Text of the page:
Why venture capital?

Mercy Corps Ventures highlights the role of entrepreneurs in driving resilience

Two people looking at a mobile phone.
Ignitia, a Mercy Corps Ventures portfolio company, provides hyper-local weather forecasts for farmers and agribusinesses in tropical regions.
November 08, 2022

As Mercy Corps pursues its mission to build secure, productive, and just communities, it addresses global challenges from a number of angles—from emergency response, to development programming, to policy and advocacy.

But what about the role of venture capital?

One of our most exciting and quickly growing functions is impact investing. Mercy Corps Ventures invests in high-impact startups that are enabling people to withstand climate disruption and build their communities for a more equitable future.

The bigger picture

We are living during a period with dramatic advancements in technology and connectivity across the globe, accelerating progress toward economic development and increasing purchasing power in emerging economies.

At the same time, never before have we seen such extreme global upheaval, shocks, and instability.

Climate change is a key driver of many of the changes occurring at the global and local levels, across every economy, sector, supply chain, and industry. There are 3.3 billion people whose daily lives are at risk and highly vulnerable to climate change, and 130 million people will be pushed into poverty by climate change by 2030.

Climate change is also creating unforeseen opportunities. Evolving consumer preferences, technological developments, and new legislation are leading to the creation of new solutions, product categories, and market opportunities. For example, the costs of renewable energy technologies are decreasing while consumer preference for sustainable and transparent corporate practices is increasing. We are going through a fundamental shift in how people value land and natural resources, seen through the rise of tools such as carbon credits. As the global demand for food grows, so too does the business case for making these systems more efficient, equitable, and sustainable. To put a number to this, there is a $23 trillion climate smart investment opportunity into emerging markets by 2030.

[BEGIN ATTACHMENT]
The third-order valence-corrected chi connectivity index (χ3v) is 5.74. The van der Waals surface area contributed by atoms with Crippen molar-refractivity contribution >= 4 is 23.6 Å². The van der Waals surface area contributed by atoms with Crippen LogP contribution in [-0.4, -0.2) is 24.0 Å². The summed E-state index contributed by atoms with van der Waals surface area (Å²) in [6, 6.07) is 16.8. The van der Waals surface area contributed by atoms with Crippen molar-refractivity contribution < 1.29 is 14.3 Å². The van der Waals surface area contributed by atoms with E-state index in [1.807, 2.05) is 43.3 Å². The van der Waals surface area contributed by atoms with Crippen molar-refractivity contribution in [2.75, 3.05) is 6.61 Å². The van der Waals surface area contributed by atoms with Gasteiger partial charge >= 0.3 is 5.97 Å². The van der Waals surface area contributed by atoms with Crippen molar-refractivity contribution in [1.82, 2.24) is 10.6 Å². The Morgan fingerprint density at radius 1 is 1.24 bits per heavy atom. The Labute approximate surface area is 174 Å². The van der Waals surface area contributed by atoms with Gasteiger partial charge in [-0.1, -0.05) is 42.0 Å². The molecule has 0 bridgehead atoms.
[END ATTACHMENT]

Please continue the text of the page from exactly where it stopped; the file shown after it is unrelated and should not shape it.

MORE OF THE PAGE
As we reflect on both the threats and opportunities presented by climate change, we are acutely aware that underserved and marginalized households, small businesses, and workers have the most at stake. Groups within these communities are also disproportionately impacted, such as young people, smallholder farmers, land stewards, informal merchants, gig workers, displaced populations, and women.

These populations often lack access to inclusive and equitable resources and tools, such as bank accounts, insurance products, or accurate weather forecasting, that could enable them on their path to prosperity and economic growth. This leaves them unable to adequately prepare, withstand, and respond to disruptions becoming more common with climate change.

A person using a mobile phone.